Layla Saad is a writer and speaker, and a black feminist advocate for racial justice. She is the founder of the site Wild Mystic Woman (which has now been renamed Layla Saad), and the host of the Wild Mystic Woman Podcast. Layla leads conversations at the intersections of race, spirituality, feminism and leadership. Today we cover:

  • Spiritual bypassing and cultural appropriation in business branding

  • Embracing anger (especially if you hold white privilege)

  • Creating boundaries when speaking your truth



  • Recommended books: The Heroine’s Journey & Woman Who Run with the Wolves

  • Read this article: “Black Women & Femmes Are’t Only Relevant When we’re Angry” by Asali

  • ON BRANDING: “There’s a lot of ways in which spirituality is commodified into a brand, and so when we look at a brand, a brand is the imagery, the fonts, the graphics - all that comes together to create a brand. And so there are very clever ways in which different elements can be brought to present a picture of what someone is or what someone’s work is. There’s nothing wrong with that, but the disconnect is when one is being presented doesn’t match what is actually going on behind the scenes. The branding can create things like ‘Oh, this is a spiritual person. This is a person who lives their spirituality in all aspects of their lives.’ But what might be going on behind the scenes in some harmful actions like spiritual bypassing, and using their spirituality to tone police other people. Using their spirituality to create a kind of superiority over people, and using their spirituality or their perceived spirituality to position themselves as more credible than the people who ‘own’ those spiritual practices.”

  • ON CULTURAL APPROPRIATION: “Native indigenous people had their spiritual practices stolen from them. They were not allowed to practice them, and yet we go on instagram today and everyone is a shaman. Everyone’s got all of the feathers and they’re doing sweat lodges and all kinds of practices which are not theirs. At the same time, they also don’t give credit to where those practices are coming from. They’re profiting off of those practices without giving back to where those practices came from, and because of the privileges they might hold as a white person, they are seen as more credible to be able to do that work and they get paid more for it.”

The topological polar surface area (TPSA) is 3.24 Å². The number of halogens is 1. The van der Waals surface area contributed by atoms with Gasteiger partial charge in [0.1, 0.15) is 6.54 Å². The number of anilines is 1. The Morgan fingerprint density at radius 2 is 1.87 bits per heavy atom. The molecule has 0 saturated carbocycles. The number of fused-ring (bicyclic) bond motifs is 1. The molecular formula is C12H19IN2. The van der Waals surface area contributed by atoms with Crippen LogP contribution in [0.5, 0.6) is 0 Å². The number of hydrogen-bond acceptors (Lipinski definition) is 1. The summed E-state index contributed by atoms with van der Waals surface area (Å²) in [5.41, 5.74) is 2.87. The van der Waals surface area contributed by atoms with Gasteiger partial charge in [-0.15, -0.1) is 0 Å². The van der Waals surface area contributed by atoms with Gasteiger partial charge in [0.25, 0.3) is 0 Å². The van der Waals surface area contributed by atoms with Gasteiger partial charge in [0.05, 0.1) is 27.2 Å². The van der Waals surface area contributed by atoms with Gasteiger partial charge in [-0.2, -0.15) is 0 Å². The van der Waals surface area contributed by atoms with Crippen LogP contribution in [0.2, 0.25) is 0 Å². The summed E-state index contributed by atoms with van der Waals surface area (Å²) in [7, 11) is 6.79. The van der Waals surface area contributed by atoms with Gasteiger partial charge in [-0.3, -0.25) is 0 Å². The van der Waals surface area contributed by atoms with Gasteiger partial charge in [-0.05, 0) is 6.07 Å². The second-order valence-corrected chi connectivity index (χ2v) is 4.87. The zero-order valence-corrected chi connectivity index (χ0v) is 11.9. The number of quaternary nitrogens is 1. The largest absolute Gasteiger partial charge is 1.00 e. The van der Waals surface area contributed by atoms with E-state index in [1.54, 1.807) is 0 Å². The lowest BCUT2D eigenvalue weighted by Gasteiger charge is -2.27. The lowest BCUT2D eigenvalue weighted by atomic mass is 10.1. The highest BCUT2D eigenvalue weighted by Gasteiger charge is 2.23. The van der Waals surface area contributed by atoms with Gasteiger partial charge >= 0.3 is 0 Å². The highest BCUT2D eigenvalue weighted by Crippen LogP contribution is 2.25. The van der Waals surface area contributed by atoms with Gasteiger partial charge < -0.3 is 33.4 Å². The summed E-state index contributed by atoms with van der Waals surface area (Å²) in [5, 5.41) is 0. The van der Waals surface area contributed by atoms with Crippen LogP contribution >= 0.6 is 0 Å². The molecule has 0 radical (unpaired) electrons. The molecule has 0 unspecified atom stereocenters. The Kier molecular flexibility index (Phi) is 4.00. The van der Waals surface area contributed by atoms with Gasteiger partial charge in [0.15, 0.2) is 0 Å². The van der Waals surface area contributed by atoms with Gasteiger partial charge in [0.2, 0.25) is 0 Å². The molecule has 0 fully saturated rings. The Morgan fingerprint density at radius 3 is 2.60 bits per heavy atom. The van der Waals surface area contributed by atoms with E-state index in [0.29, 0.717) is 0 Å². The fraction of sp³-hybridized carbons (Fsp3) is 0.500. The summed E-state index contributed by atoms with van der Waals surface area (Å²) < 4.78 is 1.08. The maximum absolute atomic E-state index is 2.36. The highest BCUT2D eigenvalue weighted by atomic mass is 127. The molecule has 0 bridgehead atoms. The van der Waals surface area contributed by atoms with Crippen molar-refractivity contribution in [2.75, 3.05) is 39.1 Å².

• ON ANGER: I think so many of us have been shut off from our anger. I think most women and non-men have been not allowed to express anger in a way that is healthy, in a way that we get to show the full-range of ourselves, and so we have wounding around that. I don’t think men have been taught to express anger in a healthy way either, but i know for myself i was raised to be the good girl and anger just wasn’t an acceptable emotion. It had to be submitted into something else, and i think that runs rampant in the spiritual community. It’s often identified as shadow and bad and something that we need to rise about and get to the light and stay in the light, but there’s a real need for validation of beauty and power in anger. It’s something that I think a lot of people, especially those who hold white privilege, need to be comfortable in their own anger. Because until they are comfortable in their own anger, they cannot be with a black women, a black femme, a woman of color, an indigenous woman when they are angry.

  • ON BOUNDARIES: I don’t do this work to serve white people. I do this work because white supremacy and racism is a violence that has killed, abused, and hurt black people include myself and people of color and indigenous people.  I do the work first for me because i love myself and i want to live in world where i am not harmed, i am not dehumanized, i am not treated lesser than. I do it for my children and my family. I do it for my friends, my sisters, and i do it for the black, indigenous, and people of color in spaces and societies where they are dehumanized because of racism.

  • “I matter, i come first, i need to be safe, i need to make sure that i am taken care of because there’s no way i am going to be a sacrificial lamb. That doesn’t serve anyone because eventually, i won’t be able to give to myself. I cannot give to my family from that space, and i cannot give to the work that i’m doing from a really grounded or true place. I’ll eventually burn out and say, ‘Screw it, i’m no longer doing it anymore,’ So it actually serves everybody if i’m putting myself first.”

  • “I have to be this foundation. I have to live what i’m trying to work towards within myself. If i’m saying, i’m doing this work because i want black indigenous people of color to be treated humanely, to be respected, to feel loved, i need to gift myself that. I need to undo all the internalized oppression that i have that told me you’re not worthy of that, that doesn’t belong to you, that you can’t show up in those ways. It is not just healing for me to do that. It is also resistance and activism. I claim joy as my activism. I claim joy as my resistance.”

  • I get what’s in the cup, you get what comes from the overflow.

  • “It’s so important for us to do the work of healing our internalized oppression so that we can root our all those messages that we got about who we are and actually decide who and how we want to be.”

additional resourceS:


My interviews can all be found here:

Follow LAYLA:

Instagram: @laylasaad


Layla Saad is a writer and speaker, and a black feminist advocate for racial justice. She is the founder of the site Wild Mystic Woman, and the host of the Wild Mystic Woman Podcast. Layla leads conversations at the intersections of race, spirituality, feminism and leadership.


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